Use customers and users to distinguish between the two categories. Those that pay for your service are customers. Those that use your service are users. Note that a customer can also be a user, but it doesn't always have to be the case. For example, if you are developing children's software, your customer is the parent, and your user is the child. On the other hand, if you are developing tax software, your customer is also your user.
I would say that the terms consumer and client are similar to the term user, in the sense that they do not necessarily identify the individual as a paying customer, but I think all three have slightly different connotations.
The term client is mostly used to identify those individuals obtaining services from a professional, and who have somewhat of an on-going relationship with that professional. For example individuals obtaining services from a lawyer, an accountant, a web designer. This can be paid or unpaid. For example, some lawyers do pro bono work, but still refer to the individual they are representing as a client.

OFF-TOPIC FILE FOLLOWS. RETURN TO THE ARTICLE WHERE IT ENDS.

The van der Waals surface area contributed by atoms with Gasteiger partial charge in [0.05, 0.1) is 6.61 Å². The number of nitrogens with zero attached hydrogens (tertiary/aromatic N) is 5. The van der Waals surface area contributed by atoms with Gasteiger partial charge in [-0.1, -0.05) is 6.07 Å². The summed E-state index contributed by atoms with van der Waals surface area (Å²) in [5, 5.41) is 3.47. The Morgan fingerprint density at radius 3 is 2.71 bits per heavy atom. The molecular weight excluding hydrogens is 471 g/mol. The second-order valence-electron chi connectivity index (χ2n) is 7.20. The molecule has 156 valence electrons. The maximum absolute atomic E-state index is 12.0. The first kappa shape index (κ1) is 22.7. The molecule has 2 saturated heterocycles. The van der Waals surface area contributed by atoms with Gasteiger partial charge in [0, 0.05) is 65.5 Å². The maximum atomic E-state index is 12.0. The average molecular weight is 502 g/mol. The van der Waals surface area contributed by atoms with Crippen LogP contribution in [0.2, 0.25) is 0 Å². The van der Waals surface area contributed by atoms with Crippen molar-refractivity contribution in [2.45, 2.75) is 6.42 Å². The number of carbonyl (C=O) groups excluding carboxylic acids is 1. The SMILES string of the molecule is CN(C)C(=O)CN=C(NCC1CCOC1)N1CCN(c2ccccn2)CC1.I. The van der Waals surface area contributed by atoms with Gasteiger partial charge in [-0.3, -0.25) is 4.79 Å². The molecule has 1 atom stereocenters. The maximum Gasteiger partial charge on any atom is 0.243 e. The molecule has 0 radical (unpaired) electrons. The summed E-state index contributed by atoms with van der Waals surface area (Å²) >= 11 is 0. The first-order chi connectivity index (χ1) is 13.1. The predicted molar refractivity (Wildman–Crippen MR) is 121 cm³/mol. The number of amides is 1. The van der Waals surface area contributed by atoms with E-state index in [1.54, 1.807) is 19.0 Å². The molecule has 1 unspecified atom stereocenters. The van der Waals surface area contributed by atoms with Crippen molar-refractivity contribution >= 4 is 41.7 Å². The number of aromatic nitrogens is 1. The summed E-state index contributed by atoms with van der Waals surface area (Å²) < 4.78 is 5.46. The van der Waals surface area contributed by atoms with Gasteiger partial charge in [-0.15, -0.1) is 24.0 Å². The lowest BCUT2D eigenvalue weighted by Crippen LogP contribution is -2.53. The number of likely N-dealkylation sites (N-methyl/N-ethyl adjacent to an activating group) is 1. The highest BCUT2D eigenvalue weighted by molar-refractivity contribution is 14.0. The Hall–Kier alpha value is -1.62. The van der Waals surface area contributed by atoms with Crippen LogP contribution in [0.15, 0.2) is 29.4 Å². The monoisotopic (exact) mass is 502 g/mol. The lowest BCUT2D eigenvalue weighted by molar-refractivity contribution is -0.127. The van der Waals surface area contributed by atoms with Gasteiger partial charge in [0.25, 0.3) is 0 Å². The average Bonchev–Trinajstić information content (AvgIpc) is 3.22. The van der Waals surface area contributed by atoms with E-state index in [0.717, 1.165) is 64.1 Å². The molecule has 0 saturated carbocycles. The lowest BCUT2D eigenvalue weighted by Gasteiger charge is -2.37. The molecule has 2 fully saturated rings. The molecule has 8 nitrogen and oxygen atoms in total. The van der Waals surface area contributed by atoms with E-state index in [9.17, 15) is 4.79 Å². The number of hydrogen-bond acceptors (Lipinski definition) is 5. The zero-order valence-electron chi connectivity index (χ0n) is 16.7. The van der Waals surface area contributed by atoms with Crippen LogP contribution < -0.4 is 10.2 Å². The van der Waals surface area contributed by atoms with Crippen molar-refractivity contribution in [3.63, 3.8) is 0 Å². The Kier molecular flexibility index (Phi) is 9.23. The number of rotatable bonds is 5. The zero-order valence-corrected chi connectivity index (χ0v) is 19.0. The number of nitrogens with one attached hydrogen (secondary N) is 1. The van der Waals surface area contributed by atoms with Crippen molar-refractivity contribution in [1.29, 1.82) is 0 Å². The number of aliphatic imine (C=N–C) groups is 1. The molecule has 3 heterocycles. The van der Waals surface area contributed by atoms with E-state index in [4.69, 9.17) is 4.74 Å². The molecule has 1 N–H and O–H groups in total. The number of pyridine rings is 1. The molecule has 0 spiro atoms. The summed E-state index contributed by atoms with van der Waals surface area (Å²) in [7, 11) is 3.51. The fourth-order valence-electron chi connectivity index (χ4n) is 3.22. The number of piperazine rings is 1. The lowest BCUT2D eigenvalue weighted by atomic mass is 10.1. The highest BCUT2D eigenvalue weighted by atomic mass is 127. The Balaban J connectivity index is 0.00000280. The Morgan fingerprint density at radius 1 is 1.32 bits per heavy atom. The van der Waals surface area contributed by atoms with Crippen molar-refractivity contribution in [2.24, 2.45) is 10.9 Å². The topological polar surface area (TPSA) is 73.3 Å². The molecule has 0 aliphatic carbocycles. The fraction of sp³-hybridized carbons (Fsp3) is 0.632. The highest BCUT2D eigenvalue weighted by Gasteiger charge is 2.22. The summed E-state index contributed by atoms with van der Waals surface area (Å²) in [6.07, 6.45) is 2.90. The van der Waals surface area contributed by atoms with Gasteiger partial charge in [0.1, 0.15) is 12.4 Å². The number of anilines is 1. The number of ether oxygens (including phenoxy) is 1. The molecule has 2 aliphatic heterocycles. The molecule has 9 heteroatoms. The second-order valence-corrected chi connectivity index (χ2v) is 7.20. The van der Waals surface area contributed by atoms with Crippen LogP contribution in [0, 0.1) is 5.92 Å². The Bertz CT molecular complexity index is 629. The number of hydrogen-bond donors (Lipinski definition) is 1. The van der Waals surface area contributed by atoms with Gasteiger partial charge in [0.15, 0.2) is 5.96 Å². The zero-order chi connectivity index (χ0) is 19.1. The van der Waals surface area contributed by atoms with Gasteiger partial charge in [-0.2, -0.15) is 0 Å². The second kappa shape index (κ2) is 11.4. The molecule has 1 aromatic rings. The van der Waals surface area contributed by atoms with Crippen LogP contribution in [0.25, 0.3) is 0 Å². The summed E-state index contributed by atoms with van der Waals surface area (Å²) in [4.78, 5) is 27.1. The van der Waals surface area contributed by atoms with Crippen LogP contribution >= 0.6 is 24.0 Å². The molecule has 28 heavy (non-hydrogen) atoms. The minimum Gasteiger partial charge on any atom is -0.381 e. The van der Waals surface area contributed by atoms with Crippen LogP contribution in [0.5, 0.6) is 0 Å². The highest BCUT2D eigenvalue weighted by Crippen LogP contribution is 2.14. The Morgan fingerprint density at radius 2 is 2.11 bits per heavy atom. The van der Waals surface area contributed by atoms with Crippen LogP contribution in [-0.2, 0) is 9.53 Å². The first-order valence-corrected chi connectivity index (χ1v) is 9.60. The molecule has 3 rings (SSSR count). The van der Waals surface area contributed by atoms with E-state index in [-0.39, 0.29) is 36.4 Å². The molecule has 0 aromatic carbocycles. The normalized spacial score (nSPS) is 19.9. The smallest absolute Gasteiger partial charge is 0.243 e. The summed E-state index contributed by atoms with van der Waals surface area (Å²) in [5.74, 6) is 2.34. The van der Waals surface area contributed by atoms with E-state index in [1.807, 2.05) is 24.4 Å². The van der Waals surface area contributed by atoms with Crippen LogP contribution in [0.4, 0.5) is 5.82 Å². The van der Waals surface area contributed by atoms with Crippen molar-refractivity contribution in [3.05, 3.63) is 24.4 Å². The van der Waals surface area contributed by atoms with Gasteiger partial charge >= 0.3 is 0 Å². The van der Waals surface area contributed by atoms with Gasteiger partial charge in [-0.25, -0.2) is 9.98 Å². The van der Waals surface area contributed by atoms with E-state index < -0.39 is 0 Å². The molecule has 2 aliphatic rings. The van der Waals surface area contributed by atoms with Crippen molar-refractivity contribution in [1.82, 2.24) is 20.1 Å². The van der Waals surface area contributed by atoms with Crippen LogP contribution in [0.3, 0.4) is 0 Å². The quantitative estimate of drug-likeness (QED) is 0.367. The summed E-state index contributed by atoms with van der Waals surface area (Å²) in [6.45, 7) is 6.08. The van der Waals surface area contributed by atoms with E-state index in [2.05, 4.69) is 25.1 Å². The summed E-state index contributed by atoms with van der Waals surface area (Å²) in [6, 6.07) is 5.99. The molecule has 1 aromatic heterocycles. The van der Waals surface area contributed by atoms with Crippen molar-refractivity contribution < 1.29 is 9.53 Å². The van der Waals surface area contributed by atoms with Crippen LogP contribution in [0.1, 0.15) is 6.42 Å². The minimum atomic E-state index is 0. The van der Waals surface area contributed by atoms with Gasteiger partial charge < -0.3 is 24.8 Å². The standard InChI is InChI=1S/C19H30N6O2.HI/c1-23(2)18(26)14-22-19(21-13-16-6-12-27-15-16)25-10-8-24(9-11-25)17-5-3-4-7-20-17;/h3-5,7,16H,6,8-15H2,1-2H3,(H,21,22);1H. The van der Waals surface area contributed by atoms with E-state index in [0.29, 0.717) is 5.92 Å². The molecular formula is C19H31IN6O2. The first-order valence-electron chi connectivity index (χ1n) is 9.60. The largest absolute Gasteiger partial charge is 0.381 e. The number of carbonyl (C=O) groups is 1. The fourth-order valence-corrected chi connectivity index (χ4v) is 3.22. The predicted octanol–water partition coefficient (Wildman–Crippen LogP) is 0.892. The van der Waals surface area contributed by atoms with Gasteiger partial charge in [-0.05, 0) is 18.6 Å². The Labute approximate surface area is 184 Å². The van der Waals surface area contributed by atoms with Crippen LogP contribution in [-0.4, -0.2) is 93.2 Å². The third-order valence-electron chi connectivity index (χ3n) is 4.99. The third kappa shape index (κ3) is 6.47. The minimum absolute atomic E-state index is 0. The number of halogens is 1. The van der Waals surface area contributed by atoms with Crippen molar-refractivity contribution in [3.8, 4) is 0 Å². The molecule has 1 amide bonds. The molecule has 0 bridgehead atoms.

A the term consumer is usually used to identify someone who consumes or uses something. This something is usually a product, but it can be a service as well. Consumer usually refers to a paying individual, but I don't think it necessarily has to be the case. The Legal Dictionary of Dictionary.com defines a consumer as, "one that utilizes economic goods; specifically: an individual who purchases goods for personal use as distinguished from commercial use". The big discriminator here seems to be the distinction between personal and commercial use.